Activism

Published on March 5th, 2013 | by Don Lieber

17

Fracking In The Age Of Cancer

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March 5th, 2013 by

In 1794 Thomas Paine released “The Age of Reason“, a call to abandon blind loyalty to institutionalized religion.The title of Paine’s work can also be applied to today’s fracking industry — in the age of cancer.

In 2012 alone there were 1,600,000 newly diagnosed cancer discoveries in the United States. Some 1,500 people die of cancer every day, according to the American Cancer Society. It is the second leading cause of death in the United States — accounting for one of every four deaths.  

Is this the time to proceed with the massive introduction of fracking into our society?

One in every three fracking operations in the US use known cancer-causing agents — this according to voluntary reporting by the natural gas industry itself. The three most common carcinogens, according to the industry, are naphthalenebenzyl chloride, and formaldehyde.

In fact, nobody knows exactly which chemicals, or how much, are used in hydraulic fracturing operations. The industry fights hard to keep specific ingredients used in the process secret; there exists no uniform national disclosure law for fracking and, in one of the more extreme travesties of transgenerational justice in world, the process is exempt from most environmental oversight due to the 2004 “Haliburton Loophole” enacted under the administration of President George W. Bush.

Further, the industry has lobbied, successfully, to ban doctors from discussing with their patients the links between symptoms and the chemicals used in fracking. The State of Pennsylvania forbids doctors from warning the community of water and air contaminants linked to fracking chemicals; indeed, The New England Journal of Medicine last year cited the fracking industry as “infringing on the patient-physician relationship”.

No less of a tree-hugging, liberal extremist group as Bloomberg Business News reported that “fracking secrets by the thousands keep US clueless on wells.”

To be fair, the industry does provide — on a voluntary basis — some information about the ingredients it uses to blow up the Earth’s bedrock formations hundreds of feet underground. It probably is quite happy, of course, that nobody ever hears about it — drowned out, certainly, by the noise made from its multi-million dollar TV ad campaigns and political contributions.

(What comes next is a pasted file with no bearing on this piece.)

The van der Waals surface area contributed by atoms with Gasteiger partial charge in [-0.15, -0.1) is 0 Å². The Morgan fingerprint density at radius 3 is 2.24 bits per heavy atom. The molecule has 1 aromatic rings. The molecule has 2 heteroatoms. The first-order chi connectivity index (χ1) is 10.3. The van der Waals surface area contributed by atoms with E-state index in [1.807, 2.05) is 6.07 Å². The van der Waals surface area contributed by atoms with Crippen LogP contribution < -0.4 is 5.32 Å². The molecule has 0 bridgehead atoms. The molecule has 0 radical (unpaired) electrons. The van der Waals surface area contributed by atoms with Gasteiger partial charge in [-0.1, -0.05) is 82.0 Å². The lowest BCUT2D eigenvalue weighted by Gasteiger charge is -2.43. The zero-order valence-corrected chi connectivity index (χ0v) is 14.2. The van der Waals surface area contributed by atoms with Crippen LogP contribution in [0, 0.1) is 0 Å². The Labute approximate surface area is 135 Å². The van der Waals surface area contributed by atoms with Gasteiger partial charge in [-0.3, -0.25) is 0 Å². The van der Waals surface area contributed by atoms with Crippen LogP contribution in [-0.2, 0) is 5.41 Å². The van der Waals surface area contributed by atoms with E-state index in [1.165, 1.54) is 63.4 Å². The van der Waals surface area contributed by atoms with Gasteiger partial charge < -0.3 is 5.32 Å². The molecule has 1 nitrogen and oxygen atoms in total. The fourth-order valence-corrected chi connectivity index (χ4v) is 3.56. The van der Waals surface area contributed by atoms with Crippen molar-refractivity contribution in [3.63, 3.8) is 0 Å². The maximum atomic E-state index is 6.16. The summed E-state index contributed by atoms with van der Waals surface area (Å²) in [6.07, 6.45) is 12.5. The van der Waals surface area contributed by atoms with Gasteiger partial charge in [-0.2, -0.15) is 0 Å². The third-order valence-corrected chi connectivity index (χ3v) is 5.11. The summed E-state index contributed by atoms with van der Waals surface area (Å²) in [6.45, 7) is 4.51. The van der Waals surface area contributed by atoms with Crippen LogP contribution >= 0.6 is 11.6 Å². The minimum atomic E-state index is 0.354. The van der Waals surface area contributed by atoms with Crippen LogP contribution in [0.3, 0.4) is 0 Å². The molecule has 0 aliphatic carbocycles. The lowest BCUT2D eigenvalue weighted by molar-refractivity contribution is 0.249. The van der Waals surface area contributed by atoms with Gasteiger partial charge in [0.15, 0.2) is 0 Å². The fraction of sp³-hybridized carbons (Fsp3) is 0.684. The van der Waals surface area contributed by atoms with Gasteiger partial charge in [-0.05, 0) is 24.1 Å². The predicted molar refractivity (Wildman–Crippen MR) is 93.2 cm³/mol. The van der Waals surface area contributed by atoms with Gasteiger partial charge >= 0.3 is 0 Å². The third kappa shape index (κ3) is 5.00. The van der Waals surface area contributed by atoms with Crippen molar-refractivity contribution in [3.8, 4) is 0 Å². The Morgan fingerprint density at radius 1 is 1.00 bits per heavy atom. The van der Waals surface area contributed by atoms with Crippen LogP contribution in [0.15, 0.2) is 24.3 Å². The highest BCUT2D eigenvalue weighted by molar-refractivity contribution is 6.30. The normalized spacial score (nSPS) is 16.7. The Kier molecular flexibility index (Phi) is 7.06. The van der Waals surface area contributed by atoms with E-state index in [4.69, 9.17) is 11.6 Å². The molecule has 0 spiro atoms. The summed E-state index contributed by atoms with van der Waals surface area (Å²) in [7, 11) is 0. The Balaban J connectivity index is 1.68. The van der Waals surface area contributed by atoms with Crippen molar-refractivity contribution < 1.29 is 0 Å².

Still, a study of the SkyTruthFrackingChemicalDataBase (a voluntary industry self-reporting system) found 11,586 separate instances of recognized carcinogens used in hydraulic fracturing operations during the 20 months the database covers. Three known carcinogens were reported most frequently: naphthalenebenzyl chloride and formaldehyde.

Other known carcinogens found in the fracking process include Toluene, Benzene, Lead, Crystalline Silica and Sulfuric Acid — and many more.

DownloadedFile

industry-created pro-fracking logo

Studies which document the health hazards of fracking are increasing. One report, by the New York City Department of Environmental Protection, predicts that ‘hundreds of tons’ of toxic chemicals from the fracking process would ‘likely’ be dispersed into the water supply.

Another recent study from the National Institute for Occupational Safety and Health (NIOSHA) found high levels of silica dust used in fracking operations. The study documented dangerously high levels of silica dust at 79% of all fracking sites tested.

Silica dust has plagued miners and construction workers throughout history.  It  causes silcosis — an incurable lung disease. Once contracted, people “can live a few years or a few months“, according to the American Lung Association.

The study led OSHA to issue, in June 2012, an official “Hazard Alert” for workers at fracking sites.

The alert — seen here – provides clear information about the dangers of silicon dust in fracking, yet also reflects a continued hands-off, industry-friendly approach of the federal government towards the fracking industry. The alert offers suggestions for workers and industry to  ‘minimize risks’  (including using alternative chemicals “when possible”) — while making no mention whatsoever of any potential regulatory action to either limit or restrict the use of this highly toxic substance in the first place.

This should come as no surprise, as the report and subsequent hazard alert were both produced in partnership with oil and gas industry leaders and trade associations.

Fracking has been associated with severe water contamination, toxic air pollution and, due to the methane involved, as an important contributor to climate change. In an era of public health so consumed by cancer (annual cost is currently estimated at $200 billion), fracking’s relationship to cancer ought to be given greater public scrutiny in the ongoing debate.